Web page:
Terror and Terroir

Terroir is a wine term used to describe the specific qualities of a place that result in particular characters of wine, including its flavor profile (Saltzman 1368). The climate, the soil, the local biotic community (among others) work together to constitute and activate qualities that render unique flavors and textures. The grapes absorb the surrounding environment and result in a taste derived from the communal intra-active entanglement of a specific place, leading to the creation of something extraordinarily singular. Terroir can literally be translated as “Earth or soil” (Saltzman 1368), but includes a much broader range of influences, including human deliberation. It speaks to the distributed constitution of a place and requires an inclusion of wildness even as it enables a reduction of terroir to a mode of capitalist marketing.

While not etymologically related to terror, I argue that there is a dangerous quality to terroir, especially if unpacked within the context of Area X. Area X, as the name indicates, is a kind of nowhere. It is a stand in for all of nature as wild expulsion of human culture. And yet, it has a specific terroir, a particular sense of place that is marked, at least partly, by an uncanny terror. Area X is a mystery. It is a mystery of origin (where did it come from?), of power (what is it capable of?), of purpose (why is it doing this?), and even of place (where is it?). The tensions that arises in the Southern Reach Trilogy emanate from the inability of the Southern Reach to understand or solve the mystery of Area X. It is not that they cannot solve it. Rather, it is that they are trying to provide definitive answers that reduce a complex terroir to epistemologically digestible units. Terroir, as a sense of place, is that which exceeds epistemological reduction and poses a challenge to the rationalization of the garden. That is, terroir explicitly and terrifyingly reveals the excessive wildness of the material and biotic world.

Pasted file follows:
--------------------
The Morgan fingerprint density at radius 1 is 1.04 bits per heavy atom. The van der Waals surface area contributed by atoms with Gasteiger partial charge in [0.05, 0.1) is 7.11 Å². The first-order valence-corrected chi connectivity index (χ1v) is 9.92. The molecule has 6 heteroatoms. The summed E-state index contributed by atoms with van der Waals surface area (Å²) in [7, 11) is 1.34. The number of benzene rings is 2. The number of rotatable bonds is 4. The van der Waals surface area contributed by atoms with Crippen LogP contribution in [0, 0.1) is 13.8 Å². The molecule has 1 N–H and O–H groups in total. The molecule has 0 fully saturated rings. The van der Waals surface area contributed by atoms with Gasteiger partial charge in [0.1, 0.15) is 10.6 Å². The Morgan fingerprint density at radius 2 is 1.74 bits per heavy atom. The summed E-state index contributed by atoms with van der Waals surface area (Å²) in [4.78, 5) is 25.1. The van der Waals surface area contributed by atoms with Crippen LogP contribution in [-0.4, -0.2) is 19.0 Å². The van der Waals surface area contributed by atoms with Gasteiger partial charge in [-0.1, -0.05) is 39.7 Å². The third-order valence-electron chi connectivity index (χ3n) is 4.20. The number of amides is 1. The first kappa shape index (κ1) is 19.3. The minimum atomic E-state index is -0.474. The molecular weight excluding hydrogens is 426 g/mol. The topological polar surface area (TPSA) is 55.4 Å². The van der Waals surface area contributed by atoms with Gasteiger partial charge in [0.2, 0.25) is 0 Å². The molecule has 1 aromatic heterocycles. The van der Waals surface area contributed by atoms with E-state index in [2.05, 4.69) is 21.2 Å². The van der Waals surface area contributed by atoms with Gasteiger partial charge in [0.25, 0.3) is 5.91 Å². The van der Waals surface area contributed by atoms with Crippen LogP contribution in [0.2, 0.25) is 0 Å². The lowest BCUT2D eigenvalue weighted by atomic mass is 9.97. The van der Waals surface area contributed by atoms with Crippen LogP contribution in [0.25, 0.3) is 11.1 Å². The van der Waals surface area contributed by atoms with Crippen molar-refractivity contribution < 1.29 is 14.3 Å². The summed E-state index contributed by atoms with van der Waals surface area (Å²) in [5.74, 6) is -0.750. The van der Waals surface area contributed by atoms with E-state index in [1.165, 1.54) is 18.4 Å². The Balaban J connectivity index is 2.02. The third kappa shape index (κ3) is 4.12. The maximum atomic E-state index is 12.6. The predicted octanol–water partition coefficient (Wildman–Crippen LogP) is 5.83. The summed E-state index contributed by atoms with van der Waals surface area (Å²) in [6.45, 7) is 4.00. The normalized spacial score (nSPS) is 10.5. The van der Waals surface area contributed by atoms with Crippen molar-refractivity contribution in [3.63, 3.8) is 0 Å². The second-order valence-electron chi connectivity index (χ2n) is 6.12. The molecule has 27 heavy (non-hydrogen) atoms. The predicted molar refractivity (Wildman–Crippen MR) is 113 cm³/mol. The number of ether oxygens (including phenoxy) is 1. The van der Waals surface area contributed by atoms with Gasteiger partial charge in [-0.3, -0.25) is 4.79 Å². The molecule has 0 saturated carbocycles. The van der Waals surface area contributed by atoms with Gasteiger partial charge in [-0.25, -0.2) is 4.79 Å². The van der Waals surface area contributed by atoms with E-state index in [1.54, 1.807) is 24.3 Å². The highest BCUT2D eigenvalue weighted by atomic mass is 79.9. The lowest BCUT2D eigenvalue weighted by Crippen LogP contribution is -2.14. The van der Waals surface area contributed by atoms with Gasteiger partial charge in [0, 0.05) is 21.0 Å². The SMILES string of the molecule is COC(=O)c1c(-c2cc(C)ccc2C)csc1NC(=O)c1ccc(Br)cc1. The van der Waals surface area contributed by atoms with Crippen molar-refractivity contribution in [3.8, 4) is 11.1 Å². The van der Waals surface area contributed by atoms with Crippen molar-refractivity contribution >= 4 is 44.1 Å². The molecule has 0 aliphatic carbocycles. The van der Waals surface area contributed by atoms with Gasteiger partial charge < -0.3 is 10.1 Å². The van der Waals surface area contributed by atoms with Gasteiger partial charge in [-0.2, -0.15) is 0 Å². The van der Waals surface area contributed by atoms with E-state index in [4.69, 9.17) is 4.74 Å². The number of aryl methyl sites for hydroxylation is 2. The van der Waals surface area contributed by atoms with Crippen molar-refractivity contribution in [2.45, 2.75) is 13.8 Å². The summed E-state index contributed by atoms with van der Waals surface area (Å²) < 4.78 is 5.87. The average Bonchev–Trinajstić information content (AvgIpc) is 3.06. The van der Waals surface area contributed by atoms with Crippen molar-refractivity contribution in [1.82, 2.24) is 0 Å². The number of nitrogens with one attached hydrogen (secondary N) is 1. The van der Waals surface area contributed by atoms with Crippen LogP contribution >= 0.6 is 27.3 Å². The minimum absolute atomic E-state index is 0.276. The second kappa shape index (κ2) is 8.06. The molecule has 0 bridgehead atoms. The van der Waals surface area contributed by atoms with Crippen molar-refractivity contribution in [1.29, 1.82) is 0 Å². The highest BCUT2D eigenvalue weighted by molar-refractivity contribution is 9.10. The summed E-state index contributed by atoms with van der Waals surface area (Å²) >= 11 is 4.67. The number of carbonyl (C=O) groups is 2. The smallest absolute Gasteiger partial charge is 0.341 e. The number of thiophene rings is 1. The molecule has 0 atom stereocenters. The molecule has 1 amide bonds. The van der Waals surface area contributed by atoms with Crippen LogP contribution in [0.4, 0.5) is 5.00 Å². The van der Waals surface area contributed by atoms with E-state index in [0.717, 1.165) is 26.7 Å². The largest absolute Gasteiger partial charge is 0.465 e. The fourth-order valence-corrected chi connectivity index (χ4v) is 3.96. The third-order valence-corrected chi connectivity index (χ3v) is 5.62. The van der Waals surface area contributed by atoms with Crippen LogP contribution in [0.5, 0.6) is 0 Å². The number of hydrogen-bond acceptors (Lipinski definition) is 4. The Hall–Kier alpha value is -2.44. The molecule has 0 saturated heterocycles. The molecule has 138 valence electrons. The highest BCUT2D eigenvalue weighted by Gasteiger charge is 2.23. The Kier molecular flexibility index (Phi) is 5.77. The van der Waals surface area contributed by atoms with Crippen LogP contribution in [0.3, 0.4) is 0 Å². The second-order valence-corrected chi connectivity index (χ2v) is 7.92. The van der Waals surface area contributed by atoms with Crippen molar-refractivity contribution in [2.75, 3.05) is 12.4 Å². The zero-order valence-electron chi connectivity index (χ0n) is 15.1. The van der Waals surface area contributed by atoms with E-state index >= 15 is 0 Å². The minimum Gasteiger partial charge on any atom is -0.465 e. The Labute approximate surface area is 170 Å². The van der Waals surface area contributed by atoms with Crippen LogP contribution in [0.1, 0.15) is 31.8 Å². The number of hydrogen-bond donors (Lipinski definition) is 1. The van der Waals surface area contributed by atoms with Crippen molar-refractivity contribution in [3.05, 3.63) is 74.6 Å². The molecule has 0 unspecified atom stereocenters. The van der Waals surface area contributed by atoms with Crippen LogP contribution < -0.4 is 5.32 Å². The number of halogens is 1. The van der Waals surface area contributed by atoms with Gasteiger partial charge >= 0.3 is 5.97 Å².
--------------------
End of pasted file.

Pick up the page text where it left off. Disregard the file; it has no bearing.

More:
Perhaps the most terrifying aspect of terroir is that it always evades a direct glance. It is a specter of a quality, hauntingly there and not there. In the Copenhagen view of quantum physics, reality is constituted by measurement. That is, reality does not exist prior to the act of measurement. Barad clearly takes this position in her agential realism, appealing to a mutual constitution of agencies that did not exist prior to relation. If terroir cannot be directly observed, if it evades direct measurement (how do you measure a sense of place?), then it also, in a sense related to quantum physics and intra-action, both exists and does not exist. It haunts the grapes and the garden from the corner of your eye, escaping the moment of observation.